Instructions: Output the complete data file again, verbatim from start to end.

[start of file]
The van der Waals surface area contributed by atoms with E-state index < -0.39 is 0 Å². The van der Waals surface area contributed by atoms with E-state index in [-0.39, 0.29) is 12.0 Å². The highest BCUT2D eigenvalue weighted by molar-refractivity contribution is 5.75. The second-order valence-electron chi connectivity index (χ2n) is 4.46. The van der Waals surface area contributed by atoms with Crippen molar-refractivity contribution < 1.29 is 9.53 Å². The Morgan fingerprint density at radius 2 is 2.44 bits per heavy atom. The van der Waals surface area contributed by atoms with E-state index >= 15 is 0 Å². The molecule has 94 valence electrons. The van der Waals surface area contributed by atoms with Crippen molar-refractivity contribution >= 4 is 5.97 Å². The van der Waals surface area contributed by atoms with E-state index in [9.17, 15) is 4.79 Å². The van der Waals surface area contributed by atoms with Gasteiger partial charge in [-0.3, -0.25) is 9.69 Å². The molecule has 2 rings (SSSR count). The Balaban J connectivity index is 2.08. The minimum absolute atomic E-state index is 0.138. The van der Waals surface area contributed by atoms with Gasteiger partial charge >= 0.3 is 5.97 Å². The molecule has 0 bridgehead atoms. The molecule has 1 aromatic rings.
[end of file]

The van der Waals surface area contributed by atoms with E-state index < -0.39 is 0 Å². The van der Waals surface area contributed by atoms with E-state index in [-0.39, 0.29) is 12.0 Å². The highest BCUT2D eigenvalue weighted by molar-refractivity contribution is 5.75. The second-order valence-electron chi connectivity index (χ2n) is 4.46. The van der Waals surface area contributed by atoms with Crippen molar-refractivity contribution < 1.29 is 9.53 Å². The Morgan fingerprint density at radius 2 is 2.44 bits per heavy atom. The van der Waals surface area contributed by atoms with E-state index >= 15 is 0 Å². The molecule has 94 valence electrons. The van der Waals surface area contributed by atoms with Crippen molar-refractivity contribution >= 4 is 5.97 Å². The van der Waals surface area contributed by atoms with E-state index in [9.17, 15) is 4.79 Å². The van der Waals surface area contributed by atoms with Gasteiger partial charge in [-0.3, -0.25) is 9.69 Å². The molecule has 2 rings (SSSR count). The Balaban J connectivity index is 2.08. The minimum absolute atomic E-state index is 0.138. The van der Waals surface area contributed by atoms with Gasteiger partial charge >= 0.3 is 5.97 Å². The molecule has 0 bridgehead atoms. The molecule has 1 aromatic rings.